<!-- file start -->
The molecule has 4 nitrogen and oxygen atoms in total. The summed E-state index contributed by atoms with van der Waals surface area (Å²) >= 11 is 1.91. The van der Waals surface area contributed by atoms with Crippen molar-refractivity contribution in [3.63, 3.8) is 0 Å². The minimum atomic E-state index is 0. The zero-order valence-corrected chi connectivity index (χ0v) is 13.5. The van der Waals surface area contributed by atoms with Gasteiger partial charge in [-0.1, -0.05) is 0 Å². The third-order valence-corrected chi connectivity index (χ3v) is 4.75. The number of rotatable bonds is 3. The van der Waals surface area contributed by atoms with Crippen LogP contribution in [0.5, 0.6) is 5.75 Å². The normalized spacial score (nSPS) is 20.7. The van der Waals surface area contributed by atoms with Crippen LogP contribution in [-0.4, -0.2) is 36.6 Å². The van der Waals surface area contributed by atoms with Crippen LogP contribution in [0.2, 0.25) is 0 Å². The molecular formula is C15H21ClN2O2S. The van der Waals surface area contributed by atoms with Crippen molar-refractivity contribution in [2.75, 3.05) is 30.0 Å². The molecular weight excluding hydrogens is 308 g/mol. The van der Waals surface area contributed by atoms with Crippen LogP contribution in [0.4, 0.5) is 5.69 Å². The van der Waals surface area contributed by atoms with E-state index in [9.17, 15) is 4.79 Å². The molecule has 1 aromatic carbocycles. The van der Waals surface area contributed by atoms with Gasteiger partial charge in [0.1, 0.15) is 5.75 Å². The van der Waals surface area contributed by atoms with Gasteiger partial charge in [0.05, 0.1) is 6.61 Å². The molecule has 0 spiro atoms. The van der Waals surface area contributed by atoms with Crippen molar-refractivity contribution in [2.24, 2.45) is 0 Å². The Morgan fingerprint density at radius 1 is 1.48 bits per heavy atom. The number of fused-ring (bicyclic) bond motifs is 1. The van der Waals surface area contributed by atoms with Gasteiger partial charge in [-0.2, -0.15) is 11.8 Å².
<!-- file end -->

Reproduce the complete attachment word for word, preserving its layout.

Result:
The molecule has 4 nitrogen and oxygen atoms in total. The summed E-state index contributed by atoms with van der Waals surface area (Å²) >= 11 is 1.91. The van der Waals surface area contributed by atoms with Crippen molar-refractivity contribution in [3.63, 3.8) is 0 Å². The minimum atomic E-state index is 0. The zero-order valence-corrected chi connectivity index (χ0v) is 13.5. The van der Waals surface area contributed by atoms with Gasteiger partial charge in [-0.1, -0.05) is 0 Å². The third-order valence-corrected chi connectivity index (χ3v) is 4.75. The number of rotatable bonds is 3. The van der Waals surface area contributed by atoms with Crippen LogP contribution in [0.5, 0.6) is 5.75 Å². The normalized spacial score (nSPS) is 20.7. The van der Waals surface area contributed by atoms with Crippen LogP contribution in [-0.4, -0.2) is 36.6 Å². The van der Waals surface area contributed by atoms with Crippen LogP contribution in [0.2, 0.25) is 0 Å². The molecular formula is C15H21ClN2O2S. The van der Waals surface area contributed by atoms with Crippen molar-refractivity contribution in [2.75, 3.05) is 30.0 Å². The molecular weight excluding hydrogens is 308 g/mol. The van der Waals surface area contributed by atoms with Crippen LogP contribution in [0.4, 0.5) is 5.69 Å². The van der Waals surface area contributed by atoms with E-state index in [9.17, 15) is 4.79 Å². The molecule has 1 aromatic carbocycles. The van der Waals surface area contributed by atoms with Gasteiger partial charge in [0.1, 0.15) is 5.75 Å². The van der Waals surface area contributed by atoms with Gasteiger partial charge in [0.05, 0.1) is 6.61 Å². The molecule has 0 spiro atoms. The van der Waals surface area contributed by atoms with Crippen molar-refractivity contribution in [2.24, 2.45) is 0 Å². The Morgan fingerprint density at radius 1 is 1.48 bits per heavy atom. The number of fused-ring (bicyclic) bond motifs is 1. The van der Waals surface area contributed by atoms with Gasteiger partial charge in [-0.2, -0.15) is 11.8 Å².